Top six TV salary stand-offs
Kaley Cuoco-Sweeting may have just bagged a whopping $1m per episode for The Big Bang Theory, but not all TV stars come up trumps in tetchy salary negotiations with major networks.
The Big Bang Theory
Whilst Cuoco-Sweeting and co-stars Jim Parsons and Johnny Galecki have signed three-year deals for a rumoured $1 million per episode, actors Kunal Nayar and Simon Helberg are both still negotiating to raise their pay per episode beyond their current $100,000.
Season 8 of The Big Bang Theory was scheduled to begin production at the end of last month but the contract dispute forced Warner Bros TV to delay. A table read has finally been scheduled for Aug 6th which may indicate negotiations are near completion.
Show creator Chuck Lorre recently said that he expected the negotiations would be swift: "There are people at WBTV and people representing the actors who have done this before.
"This will work itself out. I think it's great; I want them all to be crazy wealthy because nobody deserves it more than this cast. It'll work out."
The show was renewed for series 8, 9, and 10 but Deadline has reported that the deals have made allowances for a potential 11th season too.
The stars were paid $60,000 per episode for the first three seasons and a hefty €1m pay out puts them ahead of Ashton Kutcher and Jon Cryer of Two and a Half Men fame, and matches the record-breaking salaries paid to the Friends cast for their last season. Fair enough, given The Big Band Theory averages a healthy 20 million viewers a week.
For the first season, the then unknown cast of Friends - Jennifer Aniston, Courtney Cox, Matt LeBlanc, David Schwimmer, Matthew Perry, and Lisa Kudrow - were earning a lowly $22,500 each per episode.
However, as the show increased in popularity and they each became household names, salary demands rightly increased in tandem, resulting in two big pay rises in 1996 and 2000.
In 1996 they demanded increases to $100,000 each per episode, plus a percentage of the series' profits in syndication, and threatened not to show up for filming in August that year were those demands not met. It worked.
Countless awards and consistent ratings eventually led to the cast securing the record-breaking $1m per episode for the final season which aired in 2003.
Few TV contract negotiations have been as bitter as the Modern Family saga.
It's the second most popular sitcom on TV (after The Big Bang Theory) and the cast delayed filming for season 4 by demanding increased packages.
Julie Bowen, Ty Burrell, Jesse Tyler Ferguson, Eric Stonestreet, and Sofia Vergara had been earning a relatively meagre €55,000-$65,000 given the show's popularity and ratings, but held out for a reported $150,000 - €170,000 each.
They also filed a lawsuit claiming their previous contracts were a violation of a California law that prohibits personal service contracts from exceeding seven years - which they subsequently dropped.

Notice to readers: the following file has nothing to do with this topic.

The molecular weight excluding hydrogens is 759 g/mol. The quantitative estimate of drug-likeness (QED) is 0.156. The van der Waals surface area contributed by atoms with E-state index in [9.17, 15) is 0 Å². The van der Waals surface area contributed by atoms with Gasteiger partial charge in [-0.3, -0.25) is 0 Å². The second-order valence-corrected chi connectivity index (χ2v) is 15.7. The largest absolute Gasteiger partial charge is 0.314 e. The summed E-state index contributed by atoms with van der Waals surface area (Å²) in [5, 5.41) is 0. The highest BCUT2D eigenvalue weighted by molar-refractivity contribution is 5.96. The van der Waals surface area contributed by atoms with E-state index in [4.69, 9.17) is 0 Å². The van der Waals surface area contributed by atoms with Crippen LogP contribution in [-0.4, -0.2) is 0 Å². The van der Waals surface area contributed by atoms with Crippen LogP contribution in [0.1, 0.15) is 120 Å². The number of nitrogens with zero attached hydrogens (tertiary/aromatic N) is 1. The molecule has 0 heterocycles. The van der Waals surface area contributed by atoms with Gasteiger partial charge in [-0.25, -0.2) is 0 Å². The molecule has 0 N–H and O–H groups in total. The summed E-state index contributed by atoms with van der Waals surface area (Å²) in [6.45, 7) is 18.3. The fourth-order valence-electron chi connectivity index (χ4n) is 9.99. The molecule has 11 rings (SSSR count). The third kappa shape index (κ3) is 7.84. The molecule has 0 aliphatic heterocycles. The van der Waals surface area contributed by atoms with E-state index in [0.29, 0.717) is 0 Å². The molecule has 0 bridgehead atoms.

They are all tied in to eight seasons of the show with the sixth due to broadcast from next month.
Without Larry Hagman Dallas was nothing, or so he thought. At the end of he second season, the 'Who shot J.R.?' frenzy was in full swing and Hagman spied an opportunity to wrangle a better wage from CBS.
Hagman refused to film any new episodes without a new contract and failed to show up on set for a week, after which he secured $100,000 per episode and royalties from J.R. merchandise.
However, he may have secured an even bigger salary had CBS not threatened to replace him with Robert Culp - the change would be explained when J.R.'s post-shooting bandages were removed to reveal he had extensive plastic surgery to hide his scars.
“If you’ve got a chance to make it…then make it!" he said at the time. "Frankly I don’t think anyone is worth that kind of money. I think it’s ridiculous except that’s the way it is. I would be a fool not to take advantage of it.”
The West Wing
Rob Lowe effectively cut off his nose to spite his face in negotiations with producers of The West Wing.
The actor left the show after season four when co-star Martin Sheen received a salary increase to a tidy €300,000 per episode whilst other members had their salaries doubled to €70,000 after they teamed up and walked off set for several days.
Lowe had been making €75,000 from season one and left the show after negotiations with Warner Bros. broke down. He said, “As much as it hurts to admit it, it has been increasingly clear, for quite a while, that there was no longer a place for Sam Seaborn on The West Wing.”
In 1977 Suzanne Somers landed the role of ditzy blonde Chrissy Snow on ABC’s Three’s Company and by the fourth season finale it was clear she was the real star of the trio of leads.
She demanded a pay increase from €30,000 per episode to a whopping €150,000 per episode for the fifth season, plus a cut of the show’s profits.
The move backfired, however, when she went on strike and literally phoned in her few lines for the rest of the season, only to be unceremoniously replaced by Jenilee Harrison by the series’ end.